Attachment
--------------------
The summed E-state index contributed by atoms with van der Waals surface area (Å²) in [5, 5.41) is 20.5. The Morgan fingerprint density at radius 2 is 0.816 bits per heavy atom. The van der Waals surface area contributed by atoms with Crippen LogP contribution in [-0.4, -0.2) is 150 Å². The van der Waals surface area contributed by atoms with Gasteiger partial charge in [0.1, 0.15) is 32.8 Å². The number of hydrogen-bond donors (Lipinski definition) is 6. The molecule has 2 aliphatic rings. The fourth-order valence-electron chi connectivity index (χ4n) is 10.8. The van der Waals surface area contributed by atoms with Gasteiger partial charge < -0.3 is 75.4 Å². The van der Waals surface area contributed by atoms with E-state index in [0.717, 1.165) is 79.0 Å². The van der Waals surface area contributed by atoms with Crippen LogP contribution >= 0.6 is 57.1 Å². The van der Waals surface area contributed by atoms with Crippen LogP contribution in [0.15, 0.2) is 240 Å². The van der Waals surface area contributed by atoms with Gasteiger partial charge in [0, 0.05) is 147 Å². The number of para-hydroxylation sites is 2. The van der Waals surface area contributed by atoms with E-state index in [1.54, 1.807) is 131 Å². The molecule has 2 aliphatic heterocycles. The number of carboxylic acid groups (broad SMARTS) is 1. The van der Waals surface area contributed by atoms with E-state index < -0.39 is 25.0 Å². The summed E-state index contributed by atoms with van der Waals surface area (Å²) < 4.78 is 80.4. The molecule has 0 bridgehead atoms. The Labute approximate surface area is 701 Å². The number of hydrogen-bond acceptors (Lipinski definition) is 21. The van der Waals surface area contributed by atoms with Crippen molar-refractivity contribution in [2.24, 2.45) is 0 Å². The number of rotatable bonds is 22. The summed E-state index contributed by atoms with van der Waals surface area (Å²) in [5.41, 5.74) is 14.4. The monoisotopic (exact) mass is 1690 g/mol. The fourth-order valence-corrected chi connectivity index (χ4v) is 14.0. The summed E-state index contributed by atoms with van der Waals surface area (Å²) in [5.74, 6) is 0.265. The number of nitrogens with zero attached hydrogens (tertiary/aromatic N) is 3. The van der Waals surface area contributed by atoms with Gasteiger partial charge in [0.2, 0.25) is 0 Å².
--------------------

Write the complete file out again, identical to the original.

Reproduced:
The summed E-state index contributed by atoms with van der Waals surface area (Å²) in [5, 5.41) is 20.5. The Morgan fingerprint density at radius 2 is 0.816 bits per heavy atom. The van der Waals surface area contributed by atoms with Crippen LogP contribution in [-0.4, -0.2) is 150 Å². The van der Waals surface area contributed by atoms with Gasteiger partial charge in [0.1, 0.15) is 32.8 Å². The number of hydrogen-bond donors (Lipinski definition) is 6. The molecule has 2 aliphatic rings. The fourth-order valence-electron chi connectivity index (χ4n) is 10.8. The van der Waals surface area contributed by atoms with Gasteiger partial charge < -0.3 is 75.4 Å². The van der Waals surface area contributed by atoms with E-state index in [0.717, 1.165) is 79.0 Å². The van der Waals surface area contributed by atoms with Crippen LogP contribution >= 0.6 is 57.1 Å². The van der Waals surface area contributed by atoms with Crippen LogP contribution in [0.15, 0.2) is 240 Å². The van der Waals surface area contributed by atoms with Gasteiger partial charge in [0, 0.05) is 147 Å². The number of para-hydroxylation sites is 2. The van der Waals surface area contributed by atoms with E-state index in [1.54, 1.807) is 131 Å². The molecule has 2 aliphatic heterocycles. The number of carboxylic acid groups (broad SMARTS) is 1. The van der Waals surface area contributed by atoms with E-state index < -0.39 is 25.0 Å². The summed E-state index contributed by atoms with van der Waals surface area (Å²) < 4.78 is 80.4. The molecule has 0 bridgehead atoms. The Labute approximate surface area is 701 Å². The number of hydrogen-bond acceptors (Lipinski definition) is 21. The van der Waals surface area contributed by atoms with Crippen molar-refractivity contribution in [2.24, 2.45) is 0 Å². The number of rotatable bonds is 22. The summed E-state index contributed by atoms with van der Waals surface area (Å²) in [5.41, 5.74) is 14.4. The monoisotopic (exact) mass is 1690 g/mol. The fourth-order valence-corrected chi connectivity index (χ4v) is 14.0. The summed E-state index contributed by atoms with van der Waals surface area (Å²) in [5.74, 6) is 0.265. The number of nitrogens with zero attached hydrogens (tertiary/aromatic N) is 3. The van der Waals surface area contributed by atoms with Gasteiger partial charge in [0.2, 0.25) is 0 Å².